doth giveth over the designs. Hither-unto. And heretowards.
  Can we all join in?
 yes the hitch in the t-shirt plan seems to be Mr Cantrell, so i think 
 we all need to
   smack our hitch up
 ;-)

That was kind of what I meant.

MBM (any excuse :)

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Re: Perl on HPUX

2001-04-10 Thread Matthew Byng-Maddick

On Tue, 10 Apr 2001, Dean wrote:
   Question for the list, i'm currently writing some scripts for a HP box
 running HPUX 11 and i keep hitting the same error when ever i try and use
 something (even 'use strict;'.) The error is "syntax error in file p2.pl
 at line 2, next 2 tokens "use strict" ". The file is a noddy script with
 
 #!/usr/contrib/bin/perl
 use strict;
 
 print "Working...\n";
 
 Does anyone on list have any experience with perl on this platform and know
 if i need to change the shebang or anything similar.

What end of line characters is your editor putting in? If not \n this may
be part of the problem.

Also you're missing a "-w" on the end of the shebang line... :)

MBM

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RE: Disclaimer

2001-04-10 Thread Matthew Byng-Maddick

On Tue, 10 Apr 2001, dcross - David Cross wrote:
[broken quoting snipped]
 You want the GPL for that. Which means that you can't use my copyright
 message as it includes the Artisitc License - which doesn't disallow your
 point 2.

The GPL doesn't stop you selling the derived work. What it *does* do,
however is to say that the derived work must be under a GPL-compatible
license, which makes it, in general, uneconomical to sell the work.

MBM

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RE: Disclaimer

2001-04-10 Thread Matthew Byng-Maddick

On Tue, 10 Apr 2001, Aaron Trevena wrote:
 On Tue, 10 Apr 2001, Matthew Byng-Maddick wrote:
  On Tue, 10 Apr 2001, dcross - David Cross wrote:
  [broken quoting snipped]
   You want the GPL for that. Which means that you can't use my copyright
   message as it includes the Artisitc License - which doesn't disallow your
   point 2.
  The GPL doesn't stop you selling the derived work. What it *does* do,
  however is to say that the derived work must be under a GPL-compatible
  license, which makes it, in general, uneconomical to sell the work.
 The common mis-perception about the GPL is that you can't sell or profit
 from selling GPL software.

Erm. Why don't you quote my message and repeat what it says... :)

 You can sell at any price you like, the software with or without nice
 pakcaging and manuals, you can sell the support at any price you like and
 you can sell the manuals at any price you like. All you have to do is
 publish it under the GPL and make the source available at cost price or
 reasonabley close.

No. You cannot sell the source and binaries seperately. The point is that
anyone having bought your code/binaries is free to do what they like,
including giving to all their friends, so it is uneconomical to *sell*
stuff under the GPL.

This is why it's *effectively* free-beer free. RMS used to sell the tapes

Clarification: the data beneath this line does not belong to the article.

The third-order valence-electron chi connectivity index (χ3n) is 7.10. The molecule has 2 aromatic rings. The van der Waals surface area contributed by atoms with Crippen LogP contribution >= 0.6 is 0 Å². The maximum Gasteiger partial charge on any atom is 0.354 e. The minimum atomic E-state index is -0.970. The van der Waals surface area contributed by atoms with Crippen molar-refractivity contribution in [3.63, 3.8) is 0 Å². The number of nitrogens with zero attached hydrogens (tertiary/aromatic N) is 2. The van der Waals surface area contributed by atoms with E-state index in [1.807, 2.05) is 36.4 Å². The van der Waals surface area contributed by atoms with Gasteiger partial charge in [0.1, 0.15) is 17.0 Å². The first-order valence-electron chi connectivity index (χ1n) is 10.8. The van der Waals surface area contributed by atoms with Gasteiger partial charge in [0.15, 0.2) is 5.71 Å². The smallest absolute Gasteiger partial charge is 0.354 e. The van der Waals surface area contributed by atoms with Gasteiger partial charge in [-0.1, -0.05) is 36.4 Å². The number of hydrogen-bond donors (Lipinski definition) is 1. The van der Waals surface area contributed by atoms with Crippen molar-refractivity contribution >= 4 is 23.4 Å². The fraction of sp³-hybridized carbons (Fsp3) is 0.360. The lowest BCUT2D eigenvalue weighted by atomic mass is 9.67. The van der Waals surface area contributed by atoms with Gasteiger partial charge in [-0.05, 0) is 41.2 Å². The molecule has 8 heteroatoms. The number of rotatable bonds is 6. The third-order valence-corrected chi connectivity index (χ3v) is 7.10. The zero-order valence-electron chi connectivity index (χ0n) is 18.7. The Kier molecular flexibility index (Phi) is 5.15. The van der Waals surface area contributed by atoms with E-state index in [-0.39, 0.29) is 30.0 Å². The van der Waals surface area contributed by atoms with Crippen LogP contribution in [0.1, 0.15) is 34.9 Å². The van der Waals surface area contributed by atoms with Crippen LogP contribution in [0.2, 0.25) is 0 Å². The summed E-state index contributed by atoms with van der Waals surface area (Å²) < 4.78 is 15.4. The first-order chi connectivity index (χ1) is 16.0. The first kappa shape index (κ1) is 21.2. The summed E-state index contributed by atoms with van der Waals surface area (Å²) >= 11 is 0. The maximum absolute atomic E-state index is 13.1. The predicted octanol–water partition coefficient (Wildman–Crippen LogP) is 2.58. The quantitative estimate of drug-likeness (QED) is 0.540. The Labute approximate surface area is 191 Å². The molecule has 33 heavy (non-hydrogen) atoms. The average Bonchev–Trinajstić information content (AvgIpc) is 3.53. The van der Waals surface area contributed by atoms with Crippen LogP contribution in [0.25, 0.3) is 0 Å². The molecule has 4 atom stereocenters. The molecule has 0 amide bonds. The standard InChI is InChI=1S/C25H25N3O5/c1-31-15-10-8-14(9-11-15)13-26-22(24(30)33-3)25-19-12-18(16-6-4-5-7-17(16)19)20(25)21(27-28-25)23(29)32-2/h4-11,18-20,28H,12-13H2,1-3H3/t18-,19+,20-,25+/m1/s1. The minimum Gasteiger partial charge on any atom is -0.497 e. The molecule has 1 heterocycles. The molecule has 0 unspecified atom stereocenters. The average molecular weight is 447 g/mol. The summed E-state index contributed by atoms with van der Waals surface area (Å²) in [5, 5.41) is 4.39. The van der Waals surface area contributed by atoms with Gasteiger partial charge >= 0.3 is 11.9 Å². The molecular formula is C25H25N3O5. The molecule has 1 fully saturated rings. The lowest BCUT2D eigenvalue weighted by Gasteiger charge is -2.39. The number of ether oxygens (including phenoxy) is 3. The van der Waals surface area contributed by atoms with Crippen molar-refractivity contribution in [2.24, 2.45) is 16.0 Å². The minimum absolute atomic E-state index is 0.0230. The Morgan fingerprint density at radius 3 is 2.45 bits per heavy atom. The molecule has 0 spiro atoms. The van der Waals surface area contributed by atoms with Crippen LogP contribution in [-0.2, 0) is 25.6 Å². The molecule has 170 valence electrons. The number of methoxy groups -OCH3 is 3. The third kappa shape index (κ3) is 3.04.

for the EMACS shell^Wtext-editor at way more than cost price of the tapes,
and people still bought them. They could have got a copy from someone who
already had the tapes or from somewhere else, but they *chose* to have the
tapes.

MBM

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Re: Disclaimer

2001-04-10 Thread Matthew Byng-Maddick

On Tue, 10 Apr 2001, Aaron Trevena wrote:
 The simplist would be 
 # Name - brief description. (c) Copyright 2001 A Nother #
 # This is free software available under the same license as perl itself 
 # This sofwate comes with NO WARRANTY. For more information see URL or
 FILE.
 The NO WARRANTY bit is fairly important, as is specifiying uunder what
 license it is made availab.e - common are Public Doman (not teh default,
 default is all rights reserved), BSD  artistic license (fairly
 similar) and the GNU GPL and LGPL.

The artisitic license isn't worth the paper it's printed on...

 I habitually use the GPL, I have only recently realised how much of a pig
 it can be to keep a derived work compliant. It will now take as long to
 audit the changes made to mny derived work of mwforum as it did to do some
 of the debugging. This is a good thing and a bad thing - It does mean you
 keep more control over your work, but at the same time it means that there

If you want to keep control, use something like the Apache-modified BSD
license. This allows you to keep the name * for your scripts.

 is little reward for doing a major piece of work on somebody elses code,
 even if you replace 99% of it, its still entirely their copyright and not
 yours, so you essentially hand over your moral rights to waht you have
 done.

Hmmm I would have thought that how much of the work you replace
defines how tightly bound you are by the license of the previous work.

 I could be wrong of course - buit that is how it seems.

I don't know. IANAL.

MBM

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Re: sub BEGIN {}

2001-04-04 Thread Matthew Byng-Maddick

On Tue, 3 Apr 2001, Paul Makepeace wrote: